When you, as a seller, make it easy for them to learn, because you are describing things as if to a person who knows some things but not all, (and it's always best to be as clear as you can when communicating in whatever form) you are making it easy for them to buy from you also. Not in all cases, no, but in many.

If a person sees that you know your stuff or are trying to know your stuff (effort counts) they will trust you more and you buy from those you trust.

As long-time sellers know (and I am still counting myself as a learner) it takes much more than just the above to be a good salesman that cares about his customers but every little bit helps.
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Learn More...
3989 Posts
Posted 02/22/2012   04:27 am  Show Profile Check KGV Collector's eBay Listings Bookmark this reply Add KGV Collector to your friends list  Get a Link to this Reply
Lets put a little reality to it all. I have searched heaps to find info on these covers. This is the 1st thing I have listed with very little knowledge. But I believe I know enough to list or do I. I am relying heavily on the images to talk for themselves.

Listing Title: WW11 Australia Military Cover Field Post Office 170 Many Postmarks Back Scan.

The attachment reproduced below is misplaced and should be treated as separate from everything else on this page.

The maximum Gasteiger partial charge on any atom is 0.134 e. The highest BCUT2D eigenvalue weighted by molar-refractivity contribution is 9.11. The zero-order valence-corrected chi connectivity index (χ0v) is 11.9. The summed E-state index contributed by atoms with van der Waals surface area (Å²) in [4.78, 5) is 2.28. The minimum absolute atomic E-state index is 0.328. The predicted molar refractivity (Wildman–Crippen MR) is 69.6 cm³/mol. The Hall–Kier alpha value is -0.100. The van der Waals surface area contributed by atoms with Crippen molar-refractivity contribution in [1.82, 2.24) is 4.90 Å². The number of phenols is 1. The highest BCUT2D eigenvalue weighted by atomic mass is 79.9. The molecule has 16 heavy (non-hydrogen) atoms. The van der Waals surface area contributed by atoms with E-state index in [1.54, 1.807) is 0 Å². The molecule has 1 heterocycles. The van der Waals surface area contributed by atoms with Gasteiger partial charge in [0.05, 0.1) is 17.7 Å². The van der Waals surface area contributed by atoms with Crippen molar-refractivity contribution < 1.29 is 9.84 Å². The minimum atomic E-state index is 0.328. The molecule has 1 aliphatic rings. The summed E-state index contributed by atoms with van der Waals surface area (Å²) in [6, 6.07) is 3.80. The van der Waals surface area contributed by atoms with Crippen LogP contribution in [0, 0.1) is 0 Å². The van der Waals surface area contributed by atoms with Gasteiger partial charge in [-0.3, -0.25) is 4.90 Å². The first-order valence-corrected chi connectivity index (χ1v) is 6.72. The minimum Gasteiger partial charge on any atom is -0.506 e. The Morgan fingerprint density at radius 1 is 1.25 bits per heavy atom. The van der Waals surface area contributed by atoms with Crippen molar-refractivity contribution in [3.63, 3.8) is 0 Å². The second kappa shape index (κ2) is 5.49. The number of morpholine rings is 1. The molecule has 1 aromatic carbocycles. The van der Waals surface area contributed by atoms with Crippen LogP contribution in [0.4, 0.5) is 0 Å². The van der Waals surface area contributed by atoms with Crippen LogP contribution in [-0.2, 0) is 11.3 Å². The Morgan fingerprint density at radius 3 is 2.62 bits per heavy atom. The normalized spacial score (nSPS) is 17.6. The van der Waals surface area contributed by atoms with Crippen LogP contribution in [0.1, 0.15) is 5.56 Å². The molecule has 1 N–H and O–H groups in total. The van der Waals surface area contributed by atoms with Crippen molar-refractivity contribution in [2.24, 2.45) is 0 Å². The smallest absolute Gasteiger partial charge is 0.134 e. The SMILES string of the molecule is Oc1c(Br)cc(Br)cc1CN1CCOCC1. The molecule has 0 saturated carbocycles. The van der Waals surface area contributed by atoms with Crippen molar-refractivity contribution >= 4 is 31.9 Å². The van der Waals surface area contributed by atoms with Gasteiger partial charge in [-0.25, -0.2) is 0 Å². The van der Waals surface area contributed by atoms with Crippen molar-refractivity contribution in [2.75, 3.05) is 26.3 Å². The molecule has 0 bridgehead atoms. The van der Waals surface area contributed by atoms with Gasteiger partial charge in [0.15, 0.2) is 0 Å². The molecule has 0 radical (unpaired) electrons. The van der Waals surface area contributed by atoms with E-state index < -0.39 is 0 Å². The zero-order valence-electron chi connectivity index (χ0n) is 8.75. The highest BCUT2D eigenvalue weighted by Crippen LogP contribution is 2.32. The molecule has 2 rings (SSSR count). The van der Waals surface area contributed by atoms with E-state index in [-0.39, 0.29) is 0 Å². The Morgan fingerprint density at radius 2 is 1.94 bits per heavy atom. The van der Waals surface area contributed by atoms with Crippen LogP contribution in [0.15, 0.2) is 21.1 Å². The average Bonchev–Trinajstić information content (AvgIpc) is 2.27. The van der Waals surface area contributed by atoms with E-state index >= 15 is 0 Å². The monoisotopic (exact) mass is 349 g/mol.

The 2nd scan: Called Back scan.

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Edited by KGV Collector - 02/22/2012 04:30 am
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2761 Posts
Posted 02/22/2012   06:45 am  Show Profile Bookmark this reply Add Battlestamps to your friends list  Get a Link to this Reply
KGV and others, I'm going to use the above as an example. For a cover like that, if I were listing it, it would basically look like this from what I can see:

Title: Australia 1945 Registered Air Mail Cover FPO 170 to Hobart, Censor Handstamp

COUNTRY: Australia
Origin: Military Field Post Office 170* (*if I had the resources I would find out where this was located)
Destination: Hobart, Tasmania
Date: July 1st 1945, World War II era
Stamps: King George VI 3d. definitive pair, cataglog #
Type of cover: Registered airmail cover using envelope stationery with imprint from the Salvation Army - ACF - YMCA. CDS postmarks on back by sending and receiving post offices. Registered handstamp with penned information on front along with censor handstamp - Australian Imperial Forces, number 833 with initials. Also a dated handstamp marked Geo. Adams.
Condition: Cover slit open at top with a slight jagged edge, but otherwise very nice condition.
Shipping & Payment info: (etc etc)

Clear concise title and a description that covers everything to see and hits all the keywords. Keywords/description, good photos and great service are the three best things you can do as a seller that will ensure your items will sell. Always host your own photos. Ebay's picture services is horrid. Delcampe's is better, but still a good idea to insert your own into the html.

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Edited by Battlestamps - 02/22/2012 06:46 am
Valued Member
United States
90 Posts
Posted 02/22/2012   4:12 pm  Show Profile Bookmark this reply Add Scanstamps to your friends list  Get a Link to this Reply
Thanks for all the replies! I guess others DO care about getting a good sense about what they are buying.